You may notice a few non-plant additions to the garden recently. On 20th Street near the Florida Street intersection, a vertical sign gives details about the purpose of the garden and its funders and supporters. The garden was designed by Jane Martin, a local architect and founder of PlantSF, a nonprofit dedicated to promoting sidewalk landscaping. Not only does this garden beautify the block, it is designed to absorb 100% of the rainwater runoff on the block, a fact we’ll all appreciate in the coming months. Watch this space in future for the story of the garden and its special design features.
Also added are a few gentle reminders about dogs. Yes, we know dogs can’t read –the signs are for the owners. Not you of course. You are a good neighbor and responsible dog owner. But a few other people do get distracted while Fido runs amok. We love our furry companions, but dogs can be very destructive to plants. They interrupt honeybees and other valuable pollinators, and can produce some unsanitary waste. So please, keep your BFF under control and we’ll all benefit.
California Aster with honeybees
As for the plants: this month it’s all about the aster family. Not to be confused with the New York socialites, this large plant family produces daisy-like flowers. California Aster (Aster chilensis) is going crazy this month and the bees are taking full advantage. (There are hives on the roof of Salumeria and Flour and Water). Native moths and butterflies also appreciate this plant’s nectar. Watch it now, it tends to disappear in winter.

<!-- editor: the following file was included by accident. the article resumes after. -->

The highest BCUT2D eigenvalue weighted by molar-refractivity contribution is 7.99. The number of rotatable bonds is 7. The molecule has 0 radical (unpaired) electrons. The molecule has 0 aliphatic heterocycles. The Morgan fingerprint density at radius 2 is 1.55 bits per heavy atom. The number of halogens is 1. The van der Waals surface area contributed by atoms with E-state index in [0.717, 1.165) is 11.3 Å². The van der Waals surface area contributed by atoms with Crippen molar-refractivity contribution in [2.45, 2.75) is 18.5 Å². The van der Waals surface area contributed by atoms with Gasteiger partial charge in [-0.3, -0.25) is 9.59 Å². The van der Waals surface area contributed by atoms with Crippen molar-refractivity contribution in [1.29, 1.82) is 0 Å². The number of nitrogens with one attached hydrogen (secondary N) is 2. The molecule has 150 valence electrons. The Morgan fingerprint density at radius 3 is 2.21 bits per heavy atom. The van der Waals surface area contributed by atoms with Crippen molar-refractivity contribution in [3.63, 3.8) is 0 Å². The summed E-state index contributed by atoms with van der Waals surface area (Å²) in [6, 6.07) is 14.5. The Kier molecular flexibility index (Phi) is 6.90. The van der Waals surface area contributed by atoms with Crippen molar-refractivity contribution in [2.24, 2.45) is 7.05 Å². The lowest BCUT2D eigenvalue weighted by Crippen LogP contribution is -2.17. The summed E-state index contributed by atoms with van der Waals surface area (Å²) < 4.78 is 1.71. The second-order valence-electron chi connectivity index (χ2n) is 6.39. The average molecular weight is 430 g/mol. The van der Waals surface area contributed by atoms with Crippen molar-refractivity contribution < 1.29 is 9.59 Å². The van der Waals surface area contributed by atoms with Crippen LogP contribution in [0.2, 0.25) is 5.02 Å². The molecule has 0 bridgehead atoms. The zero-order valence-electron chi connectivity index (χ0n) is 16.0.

Orange Arctotis flowers, also aster relatives, are also coming into their own. These plants are native to dry slopes in South Africa. The flowers on native varieties tend to close up when it’s cloudy, but many garden varieties stay open longer.
California sage (Artemisia californica)
The yellow flowers of California sage (next to the curb in front of Salumeria) are just appearing. They do not resemble daisies, yet this plant is also in the aster family. It is not a sage, but the silvery fragrant leaves are reminiscent of that plant. Apparently Native Americans burned the leaves to counteract skunk odor and made a tea of the leaves to combat fevers.
I love the smell of the foliage, but some people hate it. I attempted to make a smudge stick out of California sage once but the dried foliage is very fragile and falls off easily. Dried leaves and stems burned in a small bowl produced a fragrant smoke, but in my opinion, not as pleasant as the fresh foliage.
Enjoy the warm weather, the rain is coming soon!
Ellyn Shea is a gardener and garden educator in San Francisco.